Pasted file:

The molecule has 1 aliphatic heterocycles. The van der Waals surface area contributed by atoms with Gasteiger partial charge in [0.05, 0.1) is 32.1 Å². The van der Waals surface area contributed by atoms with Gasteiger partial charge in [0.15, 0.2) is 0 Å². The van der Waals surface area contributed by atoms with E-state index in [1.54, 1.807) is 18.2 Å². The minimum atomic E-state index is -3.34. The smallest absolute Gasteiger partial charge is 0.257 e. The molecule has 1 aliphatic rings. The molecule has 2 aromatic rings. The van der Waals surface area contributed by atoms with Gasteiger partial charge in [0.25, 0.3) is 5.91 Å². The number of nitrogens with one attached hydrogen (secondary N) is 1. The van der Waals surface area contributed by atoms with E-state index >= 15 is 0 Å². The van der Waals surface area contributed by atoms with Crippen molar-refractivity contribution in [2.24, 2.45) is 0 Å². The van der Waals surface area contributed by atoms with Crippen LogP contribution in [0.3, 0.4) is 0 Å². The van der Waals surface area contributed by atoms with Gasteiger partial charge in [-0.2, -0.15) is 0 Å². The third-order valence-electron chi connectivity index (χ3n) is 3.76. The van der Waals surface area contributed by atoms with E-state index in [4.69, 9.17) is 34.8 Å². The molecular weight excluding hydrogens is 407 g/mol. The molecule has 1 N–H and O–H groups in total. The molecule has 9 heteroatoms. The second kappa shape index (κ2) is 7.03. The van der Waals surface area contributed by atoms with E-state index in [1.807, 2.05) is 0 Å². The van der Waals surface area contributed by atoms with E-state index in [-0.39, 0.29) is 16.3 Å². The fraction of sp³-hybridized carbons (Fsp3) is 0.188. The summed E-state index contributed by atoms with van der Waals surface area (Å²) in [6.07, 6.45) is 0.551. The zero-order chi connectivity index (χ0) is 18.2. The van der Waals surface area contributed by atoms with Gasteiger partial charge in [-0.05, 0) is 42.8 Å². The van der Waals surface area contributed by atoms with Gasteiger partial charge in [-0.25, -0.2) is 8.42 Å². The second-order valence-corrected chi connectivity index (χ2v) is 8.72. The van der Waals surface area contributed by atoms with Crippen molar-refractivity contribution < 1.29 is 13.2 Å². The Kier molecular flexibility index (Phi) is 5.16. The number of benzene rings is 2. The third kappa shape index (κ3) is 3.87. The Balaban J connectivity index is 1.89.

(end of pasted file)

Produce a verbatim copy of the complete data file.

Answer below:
The molecule has 1 aliphatic heterocycles. The van der Waals surface area contributed by atoms with Gasteiger partial charge in [0.05, 0.1) is 32.1 Å². The van der Waals surface area contributed by atoms with Gasteiger partial charge in [0.15, 0.2) is 0 Å². The van der Waals surface area contributed by atoms with E-state index in [1.54, 1.807) is 18.2 Å². The minimum atomic E-state index is -3.34. The smallest absolute Gasteiger partial charge is 0.257 e. The molecule has 1 aliphatic rings. The molecule has 2 aromatic rings. The van der Waals surface area contributed by atoms with Gasteiger partial charge in [0.25, 0.3) is 5.91 Å². The number of nitrogens with one attached hydrogen (secondary N) is 1. The van der Waals surface area contributed by atoms with E-state index >= 15 is 0 Å². The van der Waals surface area contributed by atoms with Crippen molar-refractivity contribution in [2.24, 2.45) is 0 Å². The van der Waals surface area contributed by atoms with Crippen LogP contribution in [0.3, 0.4) is 0 Å². The van der Waals surface area contributed by atoms with Gasteiger partial charge in [-0.2, -0.15) is 0 Å². The third-order valence-electron chi connectivity index (χ3n) is 3.76. The van der Waals surface area contributed by atoms with E-state index in [4.69, 9.17) is 34.8 Å². The molecular weight excluding hydrogens is 407 g/mol. The molecule has 1 N–H and O–H groups in total. The molecule has 9 heteroatoms. The second kappa shape index (κ2) is 7.03. The van der Waals surface area contributed by atoms with E-state index in [1.807, 2.05) is 0 Å². The van der Waals surface area contributed by atoms with E-state index in [-0.39, 0.29) is 16.3 Å². The fraction of sp³-hybridized carbons (Fsp3) is 0.188. The summed E-state index contributed by atoms with van der Waals surface area (Å²) in [6.07, 6.45) is 0.551. The zero-order chi connectivity index (χ0) is 18.2. The van der Waals surface area contributed by atoms with Gasteiger partial charge in [-0.05, 0) is 42.8 Å². The van der Waals surface area contributed by atoms with Gasteiger partial charge in [-0.25, -0.2) is 8.42 Å². The second-order valence-corrected chi connectivity index (χ2v) is 8.72. The van der Waals surface area contributed by atoms with Crippen molar-refractivity contribution < 1.29 is 13.2 Å². The Kier molecular flexibility index (Phi) is 5.16. The number of benzene rings is 2. The third kappa shape index (κ3) is 3.87. The Balaban J connectivity index is 1.89.